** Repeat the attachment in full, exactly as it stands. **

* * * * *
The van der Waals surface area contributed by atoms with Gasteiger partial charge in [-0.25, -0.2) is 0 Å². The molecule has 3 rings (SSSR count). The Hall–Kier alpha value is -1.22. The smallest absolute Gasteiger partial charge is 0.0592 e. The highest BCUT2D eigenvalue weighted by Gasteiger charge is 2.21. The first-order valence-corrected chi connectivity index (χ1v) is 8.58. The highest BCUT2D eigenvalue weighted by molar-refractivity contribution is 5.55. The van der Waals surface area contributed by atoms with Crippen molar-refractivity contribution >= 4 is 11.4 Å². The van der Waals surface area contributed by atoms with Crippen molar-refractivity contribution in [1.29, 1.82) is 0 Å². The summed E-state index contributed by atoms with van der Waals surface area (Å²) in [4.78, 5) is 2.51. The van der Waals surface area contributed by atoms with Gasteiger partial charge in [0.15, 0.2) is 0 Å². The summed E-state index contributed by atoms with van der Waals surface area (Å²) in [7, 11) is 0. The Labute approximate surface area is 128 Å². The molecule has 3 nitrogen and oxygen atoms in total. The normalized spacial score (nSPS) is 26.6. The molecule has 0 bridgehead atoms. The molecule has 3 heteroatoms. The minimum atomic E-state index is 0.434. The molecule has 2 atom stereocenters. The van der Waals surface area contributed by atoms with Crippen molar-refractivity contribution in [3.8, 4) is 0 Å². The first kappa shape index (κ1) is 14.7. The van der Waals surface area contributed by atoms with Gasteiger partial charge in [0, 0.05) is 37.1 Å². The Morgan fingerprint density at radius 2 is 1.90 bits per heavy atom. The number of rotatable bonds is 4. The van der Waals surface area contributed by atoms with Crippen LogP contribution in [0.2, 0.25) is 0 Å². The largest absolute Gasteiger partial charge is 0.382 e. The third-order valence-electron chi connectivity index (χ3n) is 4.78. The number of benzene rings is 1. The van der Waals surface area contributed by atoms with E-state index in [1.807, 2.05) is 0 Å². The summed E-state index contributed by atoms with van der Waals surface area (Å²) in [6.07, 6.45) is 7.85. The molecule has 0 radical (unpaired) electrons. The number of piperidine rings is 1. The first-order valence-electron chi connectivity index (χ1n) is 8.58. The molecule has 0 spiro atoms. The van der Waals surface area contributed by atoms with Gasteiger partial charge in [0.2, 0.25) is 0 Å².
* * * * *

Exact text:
The van der Waals surface area contributed by atoms with Gasteiger partial charge in [-0.25, -0.2) is 0 Å². The molecule has 3 rings (SSSR count). The Hall–Kier alpha value is -1.22. The smallest absolute Gasteiger partial charge is 0.0592 e. The highest BCUT2D eigenvalue weighted by Gasteiger charge is 2.21. The first-order valence-corrected chi connectivity index (χ1v) is 8.58. The highest BCUT2D eigenvalue weighted by molar-refractivity contribution is 5.55. The van der Waals surface area contributed by atoms with Crippen molar-refractivity contribution >= 4 is 11.4 Å². The van der Waals surface area contributed by atoms with Crippen molar-refractivity contribution in [1.29, 1.82) is 0 Å². The summed E-state index contributed by atoms with van der Waals surface area (Å²) in [4.78, 5) is 2.51. The van der Waals surface area contributed by atoms with Gasteiger partial charge in [0.15, 0.2) is 0 Å². The summed E-state index contributed by atoms with van der Waals surface area (Å²) in [7, 11) is 0. The Labute approximate surface area is 128 Å². The molecule has 3 nitrogen and oxygen atoms in total. The normalized spacial score (nSPS) is 26.6. The molecule has 0 bridgehead atoms. The molecule has 3 heteroatoms. The minimum atomic E-state index is 0.434. The molecule has 2 atom stereocenters. The van der Waals surface area contributed by atoms with Crippen molar-refractivity contribution in [3.8, 4) is 0 Å². The first kappa shape index (κ1) is 14.7. The van der Waals surface area contributed by atoms with Gasteiger partial charge in [0, 0.05) is 37.1 Å². The Morgan fingerprint density at radius 2 is 1.90 bits per heavy atom. The number of rotatable bonds is 4. The van der Waals surface area contributed by atoms with Crippen LogP contribution in [0.2, 0.25) is 0 Å². The largest absolute Gasteiger partial charge is 0.382 e. The third-order valence-electron chi connectivity index (χ3n) is 4.78. The number of benzene rings is 1. The van der Waals surface area contributed by atoms with E-state index in [1.807, 2.05) is 0 Å². The summed E-state index contributed by atoms with van der Waals surface area (Å²) in [6.07, 6.45) is 7.85. The molecule has 0 radical (unpaired) electrons. The number of piperidine rings is 1. The first-order valence-electron chi connectivity index (χ1n) is 8.58. The molecule has 0 spiro atoms. The van der Waals surface area contributed by atoms with Gasteiger partial charge in [0.2, 0.25) is 0 Å².